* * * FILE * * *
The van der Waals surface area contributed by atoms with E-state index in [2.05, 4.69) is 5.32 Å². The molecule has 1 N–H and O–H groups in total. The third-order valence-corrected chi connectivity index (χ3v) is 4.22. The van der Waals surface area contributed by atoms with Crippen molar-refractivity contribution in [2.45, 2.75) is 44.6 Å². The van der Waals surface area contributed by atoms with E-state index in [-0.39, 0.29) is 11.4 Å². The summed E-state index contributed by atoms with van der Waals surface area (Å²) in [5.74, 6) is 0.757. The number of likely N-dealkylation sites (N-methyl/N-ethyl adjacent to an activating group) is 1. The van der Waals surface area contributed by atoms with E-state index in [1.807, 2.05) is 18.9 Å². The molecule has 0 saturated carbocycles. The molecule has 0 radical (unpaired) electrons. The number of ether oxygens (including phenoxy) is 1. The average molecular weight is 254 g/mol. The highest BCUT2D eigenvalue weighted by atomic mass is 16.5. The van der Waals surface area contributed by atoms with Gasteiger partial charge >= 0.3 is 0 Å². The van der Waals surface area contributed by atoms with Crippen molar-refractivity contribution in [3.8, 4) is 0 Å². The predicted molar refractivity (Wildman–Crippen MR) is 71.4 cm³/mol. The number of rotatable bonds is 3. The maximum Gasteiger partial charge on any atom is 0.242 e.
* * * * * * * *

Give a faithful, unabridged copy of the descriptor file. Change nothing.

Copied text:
The van der Waals surface area contributed by atoms with E-state index in [2.05, 4.69) is 5.32 Å². The molecule has 1 N–H and O–H groups in total. The third-order valence-corrected chi connectivity index (χ3v) is 4.22. The van der Waals surface area contributed by atoms with Crippen molar-refractivity contribution in [2.45, 2.75) is 44.6 Å². The van der Waals surface area contributed by atoms with E-state index in [-0.39, 0.29) is 11.4 Å². The summed E-state index contributed by atoms with van der Waals surface area (Å²) in [5.74, 6) is 0.757. The number of likely N-dealkylation sites (N-methyl/N-ethyl adjacent to an activating group) is 1. The van der Waals surface area contributed by atoms with E-state index in [1.807, 2.05) is 18.9 Å². The molecule has 0 saturated carbocycles. The molecule has 0 radical (unpaired) electrons. The number of ether oxygens (including phenoxy) is 1. The average molecular weight is 254 g/mol. The highest BCUT2D eigenvalue weighted by atomic mass is 16.5. The van der Waals surface area contributed by atoms with Gasteiger partial charge >= 0.3 is 0 Å². The van der Waals surface area contributed by atoms with Crippen molar-refractivity contribution in [3.8, 4) is 0 Å². The predicted molar refractivity (Wildman–Crippen MR) is 71.4 cm³/mol. The number of rotatable bonds is 3. The maximum Gasteiger partial charge on any atom is 0.242 e.